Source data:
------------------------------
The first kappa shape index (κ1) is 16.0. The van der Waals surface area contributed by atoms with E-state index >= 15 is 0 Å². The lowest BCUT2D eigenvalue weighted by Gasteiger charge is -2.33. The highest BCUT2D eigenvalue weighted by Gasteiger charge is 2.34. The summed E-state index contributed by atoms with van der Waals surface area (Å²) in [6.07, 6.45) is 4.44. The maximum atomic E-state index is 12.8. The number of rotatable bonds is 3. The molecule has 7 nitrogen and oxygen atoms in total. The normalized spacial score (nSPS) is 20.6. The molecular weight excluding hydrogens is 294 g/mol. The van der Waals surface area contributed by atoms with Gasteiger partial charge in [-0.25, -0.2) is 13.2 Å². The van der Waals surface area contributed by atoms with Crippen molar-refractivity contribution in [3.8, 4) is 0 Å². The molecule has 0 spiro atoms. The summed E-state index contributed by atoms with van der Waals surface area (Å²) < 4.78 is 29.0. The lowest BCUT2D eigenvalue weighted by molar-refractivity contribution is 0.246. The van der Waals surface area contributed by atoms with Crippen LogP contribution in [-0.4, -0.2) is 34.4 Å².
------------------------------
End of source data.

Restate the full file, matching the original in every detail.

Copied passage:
The first kappa shape index (κ1) is 16.0. The van der Waals surface area contributed by atoms with E-state index >= 15 is 0 Å². The lowest BCUT2D eigenvalue weighted by Gasteiger charge is -2.33. The highest BCUT2D eigenvalue weighted by Gasteiger charge is 2.34. The summed E-state index contributed by atoms with van der Waals surface area (Å²) in [6.07, 6.45) is 4.44. The maximum atomic E-state index is 12.8. The number of rotatable bonds is 3. The molecule has 7 nitrogen and oxygen atoms in total. The normalized spacial score (nSPS) is 20.6. The molecular weight excluding hydrogens is 294 g/mol. The van der Waals surface area contributed by atoms with Gasteiger partial charge in [-0.25, -0.2) is 13.2 Å². The van der Waals surface area contributed by atoms with Crippen molar-refractivity contribution in [3.8, 4) is 0 Å². The molecule has 0 spiro atoms. The summed E-state index contributed by atoms with van der Waals surface area (Å²) < 4.78 is 29.0. The lowest BCUT2D eigenvalue weighted by molar-refractivity contribution is 0.246. The van der Waals surface area contributed by atoms with Crippen LogP contribution in [-0.4, -0.2) is 34.4 Å².